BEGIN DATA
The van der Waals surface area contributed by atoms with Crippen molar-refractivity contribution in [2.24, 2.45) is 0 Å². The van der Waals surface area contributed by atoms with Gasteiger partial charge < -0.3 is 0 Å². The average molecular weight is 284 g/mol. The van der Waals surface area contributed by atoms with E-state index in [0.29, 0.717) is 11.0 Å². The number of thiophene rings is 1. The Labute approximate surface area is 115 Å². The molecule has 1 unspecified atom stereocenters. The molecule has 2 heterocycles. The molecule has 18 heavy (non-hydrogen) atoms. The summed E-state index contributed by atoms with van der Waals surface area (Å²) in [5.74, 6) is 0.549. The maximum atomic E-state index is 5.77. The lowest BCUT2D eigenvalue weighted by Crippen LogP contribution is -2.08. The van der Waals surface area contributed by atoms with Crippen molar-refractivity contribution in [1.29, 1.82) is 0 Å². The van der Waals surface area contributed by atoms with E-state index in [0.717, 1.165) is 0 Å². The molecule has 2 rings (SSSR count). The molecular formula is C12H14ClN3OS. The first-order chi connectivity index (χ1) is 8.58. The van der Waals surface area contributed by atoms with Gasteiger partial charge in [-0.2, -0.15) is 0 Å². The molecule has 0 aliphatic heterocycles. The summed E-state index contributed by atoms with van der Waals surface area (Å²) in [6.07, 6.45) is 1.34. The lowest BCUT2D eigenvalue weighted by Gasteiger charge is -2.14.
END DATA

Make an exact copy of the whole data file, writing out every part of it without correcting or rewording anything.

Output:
The van der Waals surface area contributed by atoms with Crippen molar-refractivity contribution in [2.24, 2.45) is 0 Å². The van der Waals surface area contributed by atoms with Gasteiger partial charge < -0.3 is 0 Å². The average molecular weight is 284 g/mol. The van der Waals surface area contributed by atoms with E-state index in [0.29, 0.717) is 11.0 Å². The number of thiophene rings is 1. The Labute approximate surface area is 115 Å². The molecule has 1 unspecified atom stereocenters. The molecule has 2 heterocycles. The molecule has 18 heavy (non-hydrogen) atoms. The summed E-state index contributed by atoms with van der Waals surface area (Å²) in [5.74, 6) is 0.549. The maximum atomic E-state index is 5.77. The lowest BCUT2D eigenvalue weighted by Crippen LogP contribution is -2.08. The van der Waals surface area contributed by atoms with Crippen molar-refractivity contribution in [1.29, 1.82) is 0 Å². The van der Waals surface area contributed by atoms with E-state index in [0.717, 1.165) is 0 Å². The molecule has 2 rings (SSSR count). The molecular formula is C12H14ClN3OS. The first-order chi connectivity index (χ1) is 8.58. The van der Waals surface area contributed by atoms with Gasteiger partial charge in [-0.2, -0.15) is 0 Å². The molecule has 0 aliphatic heterocycles. The summed E-state index contributed by atoms with van der Waals surface area (Å²) in [6.07, 6.45) is 1.34. The lowest BCUT2D eigenvalue weighted by Gasteiger charge is -2.14.